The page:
April 23rd, 2008
09:14 PM ET

Pennsylvania and the Gender Gap

Lisa Witter
COO of Fenton Communications and co-author, The She Spot: Why Women are the Secret to Changing the World and How to Reach Them

Women were 59% of the voters in last night’s Pennsylvania primary and 57% of them voted for Hillary Clinton. There clearly is a gender gap in this primary election, but it’s not necessarily what you think.

Women, overall, don’t necessarily default to the female candidate, despite conventional wisdom. Only 4% of those exit-polled said gender was most important to their decision, and 15% said it was only one of several factors considered. Of those 15%, 72% of them voted for Hillary. So, if gender is your thing, then you put Hillary’s XX chromosomes in the mix, but there are other important reasons women voted for Hillary last night and why the female voter seemed to be galvanizing around her.

When it comes to picking a candidate, women are tougher customers. Despite the stereotype that they respond best to the themes of "making Her-story," women actually care more about the substance and details of a candidate’s position on the issues than men do.

While Obama is good on inspiration and optimism, Hillary gets more down and dirty on the economy, tax policy and education. This is especially true during the final stretches of the campaigns. And this could be one of the reasons why last minute voters went to Hillary.

Women also want the candidate who they can connect with and who shows them that they care. Last night Clinton won 56% of voters who ranked “cares about people” as their top candidate quality. Clinton also beat Obama (barely) in exit-polls on how in touch the candidate is with people like you.

Also, women like candidates who speak to their desire for control over their lives. In Hillary’s victory speech she noted that she was in the race to “fight for anyone who has been counted out.” Most women, at one point or another in their careers, have felt that glass ceiling and can relate to the underdog messaging. She connected with their sense of wanting control.

With Indiana and North Carolina around the corner, if Obama wants to chip further into Hillary’s gender gap he doesn’t need to worry about being a man. What he does need to do is give women voters more details on policy and do a better job of communicating that he understands their real life situation.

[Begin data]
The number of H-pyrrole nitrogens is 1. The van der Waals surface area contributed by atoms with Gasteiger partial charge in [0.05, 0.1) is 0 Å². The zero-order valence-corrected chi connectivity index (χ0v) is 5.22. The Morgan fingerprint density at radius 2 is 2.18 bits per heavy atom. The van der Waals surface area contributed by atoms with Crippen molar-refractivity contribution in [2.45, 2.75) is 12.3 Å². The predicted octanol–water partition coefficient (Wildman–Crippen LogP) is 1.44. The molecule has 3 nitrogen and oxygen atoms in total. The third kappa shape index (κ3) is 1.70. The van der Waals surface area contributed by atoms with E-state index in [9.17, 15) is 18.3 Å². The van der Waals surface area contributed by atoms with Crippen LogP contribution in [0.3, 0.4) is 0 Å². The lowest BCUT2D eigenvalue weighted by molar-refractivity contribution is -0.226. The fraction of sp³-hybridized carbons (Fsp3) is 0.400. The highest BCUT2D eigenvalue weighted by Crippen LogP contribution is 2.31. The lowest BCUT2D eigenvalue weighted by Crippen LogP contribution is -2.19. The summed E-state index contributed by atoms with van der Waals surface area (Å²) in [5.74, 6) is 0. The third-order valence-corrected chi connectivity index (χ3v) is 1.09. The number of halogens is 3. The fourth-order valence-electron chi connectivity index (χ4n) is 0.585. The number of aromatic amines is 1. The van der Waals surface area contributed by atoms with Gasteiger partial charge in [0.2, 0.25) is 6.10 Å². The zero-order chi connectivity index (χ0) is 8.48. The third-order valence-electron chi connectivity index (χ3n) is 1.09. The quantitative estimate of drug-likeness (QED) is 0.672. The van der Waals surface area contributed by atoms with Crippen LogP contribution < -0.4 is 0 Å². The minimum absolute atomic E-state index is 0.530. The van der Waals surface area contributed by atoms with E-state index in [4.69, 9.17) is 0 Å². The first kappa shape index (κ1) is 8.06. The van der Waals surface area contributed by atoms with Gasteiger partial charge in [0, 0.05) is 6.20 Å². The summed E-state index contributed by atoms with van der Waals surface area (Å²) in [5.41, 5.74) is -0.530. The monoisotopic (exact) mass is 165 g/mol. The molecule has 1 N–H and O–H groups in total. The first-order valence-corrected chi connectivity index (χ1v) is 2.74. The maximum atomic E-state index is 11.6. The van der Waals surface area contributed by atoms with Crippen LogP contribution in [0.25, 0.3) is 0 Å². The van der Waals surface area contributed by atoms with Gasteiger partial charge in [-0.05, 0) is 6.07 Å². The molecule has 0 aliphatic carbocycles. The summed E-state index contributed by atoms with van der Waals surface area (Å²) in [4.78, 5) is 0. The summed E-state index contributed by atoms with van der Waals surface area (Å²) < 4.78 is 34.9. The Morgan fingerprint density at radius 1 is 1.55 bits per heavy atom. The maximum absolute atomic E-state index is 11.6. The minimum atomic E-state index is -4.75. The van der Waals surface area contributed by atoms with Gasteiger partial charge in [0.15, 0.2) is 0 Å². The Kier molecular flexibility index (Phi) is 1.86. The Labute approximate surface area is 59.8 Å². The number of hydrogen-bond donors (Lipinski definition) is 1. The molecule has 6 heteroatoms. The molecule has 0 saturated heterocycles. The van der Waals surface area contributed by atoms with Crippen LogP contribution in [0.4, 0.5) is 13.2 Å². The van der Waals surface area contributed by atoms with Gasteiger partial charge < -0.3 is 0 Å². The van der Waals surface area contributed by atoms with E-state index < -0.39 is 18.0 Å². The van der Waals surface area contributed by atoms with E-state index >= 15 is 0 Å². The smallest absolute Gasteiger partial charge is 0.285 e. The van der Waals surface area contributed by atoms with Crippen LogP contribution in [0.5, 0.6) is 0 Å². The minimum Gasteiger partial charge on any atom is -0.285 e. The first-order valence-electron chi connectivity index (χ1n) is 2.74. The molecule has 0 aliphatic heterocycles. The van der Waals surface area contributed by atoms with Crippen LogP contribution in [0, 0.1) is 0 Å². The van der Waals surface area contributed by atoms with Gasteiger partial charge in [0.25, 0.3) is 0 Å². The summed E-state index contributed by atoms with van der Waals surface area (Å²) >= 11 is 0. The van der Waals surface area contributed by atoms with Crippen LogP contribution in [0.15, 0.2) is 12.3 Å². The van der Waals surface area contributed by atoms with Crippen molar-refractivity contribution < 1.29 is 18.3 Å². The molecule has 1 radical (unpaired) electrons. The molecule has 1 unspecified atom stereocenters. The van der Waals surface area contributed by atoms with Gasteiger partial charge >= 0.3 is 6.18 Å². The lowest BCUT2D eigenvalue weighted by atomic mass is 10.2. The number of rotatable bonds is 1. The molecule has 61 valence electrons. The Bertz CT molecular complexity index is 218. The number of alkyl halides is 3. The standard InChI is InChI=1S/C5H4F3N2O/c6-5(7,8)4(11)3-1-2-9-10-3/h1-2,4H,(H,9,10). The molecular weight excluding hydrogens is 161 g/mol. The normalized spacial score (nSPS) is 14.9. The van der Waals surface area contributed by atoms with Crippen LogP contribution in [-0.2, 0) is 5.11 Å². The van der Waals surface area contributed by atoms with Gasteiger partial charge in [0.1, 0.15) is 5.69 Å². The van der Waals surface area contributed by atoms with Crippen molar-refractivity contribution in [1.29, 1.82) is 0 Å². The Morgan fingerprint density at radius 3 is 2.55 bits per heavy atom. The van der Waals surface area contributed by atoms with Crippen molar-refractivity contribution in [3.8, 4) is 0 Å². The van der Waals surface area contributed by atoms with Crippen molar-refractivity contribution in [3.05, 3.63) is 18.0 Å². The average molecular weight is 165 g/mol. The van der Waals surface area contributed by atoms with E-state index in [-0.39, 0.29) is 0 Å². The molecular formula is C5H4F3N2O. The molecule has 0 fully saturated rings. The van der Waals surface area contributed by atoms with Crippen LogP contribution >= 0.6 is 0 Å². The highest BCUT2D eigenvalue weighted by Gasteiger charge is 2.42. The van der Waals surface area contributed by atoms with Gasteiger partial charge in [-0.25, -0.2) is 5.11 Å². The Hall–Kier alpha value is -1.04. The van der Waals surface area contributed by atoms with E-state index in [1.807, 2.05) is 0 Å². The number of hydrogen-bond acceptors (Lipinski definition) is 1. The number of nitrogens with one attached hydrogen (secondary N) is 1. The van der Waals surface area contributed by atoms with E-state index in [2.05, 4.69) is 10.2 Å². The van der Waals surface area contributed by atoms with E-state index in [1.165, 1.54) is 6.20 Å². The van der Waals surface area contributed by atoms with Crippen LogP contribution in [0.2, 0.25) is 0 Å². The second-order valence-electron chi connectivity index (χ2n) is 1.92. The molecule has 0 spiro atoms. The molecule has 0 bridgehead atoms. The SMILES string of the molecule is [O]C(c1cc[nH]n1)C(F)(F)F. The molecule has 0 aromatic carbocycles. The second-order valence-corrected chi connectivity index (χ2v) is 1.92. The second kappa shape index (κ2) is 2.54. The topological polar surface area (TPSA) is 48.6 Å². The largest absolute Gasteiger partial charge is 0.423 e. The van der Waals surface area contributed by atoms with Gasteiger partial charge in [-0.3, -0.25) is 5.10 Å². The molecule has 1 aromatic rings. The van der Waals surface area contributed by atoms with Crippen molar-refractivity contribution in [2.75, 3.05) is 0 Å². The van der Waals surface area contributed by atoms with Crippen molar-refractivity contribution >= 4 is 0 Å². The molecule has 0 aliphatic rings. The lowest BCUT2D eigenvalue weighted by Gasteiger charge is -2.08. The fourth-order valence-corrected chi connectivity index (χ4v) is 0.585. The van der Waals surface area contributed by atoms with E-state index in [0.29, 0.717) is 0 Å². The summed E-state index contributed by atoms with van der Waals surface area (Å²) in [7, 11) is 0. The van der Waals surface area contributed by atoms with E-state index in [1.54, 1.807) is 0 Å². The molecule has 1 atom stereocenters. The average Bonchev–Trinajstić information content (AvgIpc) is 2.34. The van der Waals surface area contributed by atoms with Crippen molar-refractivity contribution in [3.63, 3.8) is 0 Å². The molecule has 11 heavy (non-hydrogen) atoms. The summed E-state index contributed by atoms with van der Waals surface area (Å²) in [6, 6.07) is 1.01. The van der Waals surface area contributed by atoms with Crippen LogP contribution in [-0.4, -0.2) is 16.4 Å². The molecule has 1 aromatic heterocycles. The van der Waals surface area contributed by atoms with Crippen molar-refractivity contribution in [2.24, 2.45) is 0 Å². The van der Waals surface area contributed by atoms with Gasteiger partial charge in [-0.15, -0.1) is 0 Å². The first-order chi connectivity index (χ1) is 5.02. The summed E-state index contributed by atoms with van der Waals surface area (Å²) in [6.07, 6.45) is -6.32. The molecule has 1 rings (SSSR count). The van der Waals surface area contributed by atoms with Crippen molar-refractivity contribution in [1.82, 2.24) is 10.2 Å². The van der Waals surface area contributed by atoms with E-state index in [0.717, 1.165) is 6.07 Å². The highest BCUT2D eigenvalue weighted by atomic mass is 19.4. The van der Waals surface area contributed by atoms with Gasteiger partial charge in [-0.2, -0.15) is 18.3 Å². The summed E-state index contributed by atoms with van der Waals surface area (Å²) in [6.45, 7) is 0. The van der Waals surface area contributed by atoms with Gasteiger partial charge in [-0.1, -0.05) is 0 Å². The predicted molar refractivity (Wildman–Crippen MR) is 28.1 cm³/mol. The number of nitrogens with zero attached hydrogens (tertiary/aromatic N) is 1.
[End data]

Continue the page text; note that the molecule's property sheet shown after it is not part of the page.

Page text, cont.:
Research shows that women are more skeptical of the political process and take longer to cultivate but that, once you have them, they are extremely loyal and use their word-of-mouth marketing prowess to support their candidate.

This is another reason that support for Clinton is consolidating. The Wall Street Journal points out that around 25% of Clinton's supporters said they would vote for Sen. John McCain rather than Obama, while 16% of Obama's supporters claim to prefer the presumptive Republican nominee to the former first lady. 

Women aren’t a niche audience this election cycle. How you reach them is as important as acknowledging their electoral heft.

soundoff (61 Responses)
  1. Don

    If we use the Reverend Wright comments and the reference of how could Obama remain a member of the church and not simply gotten up and left... Then the Catholic Church should probably be out of business with no remaining parishioners using a similar standard. I know I’d have left if I found out the church I attended was found guilty of molesting underage boys and children of the church. So what am I missing? Were these acts done in the name of god or just under the guise of god, in the house of god? What am I missing?

    April 24, 2008 at 10:30 pm |
  2. Don V

    Will the super delegates PLEASE use their votes in enlisting Al Gore to serve as president? The condition should be that he make Barack Obama his Vice President. Al Gore stands the best chance of beating John McCain.

    April 24, 2008 at 6:40 pm |
  3. Dallas

    Women have great intuition! I can't see how the Dem party supers can ignore how powerful the women vote is and how much we need it in the fall. GO HILLARY!

    April 24, 2008 at 2:10 pm |
  4. Taj

    Lisa, Barrack & Hillary are two greatly talented people. So, it is a tough call to choose for anybody. Either way, we will have a great president. McCain minus his Iraq strategy will be also OK.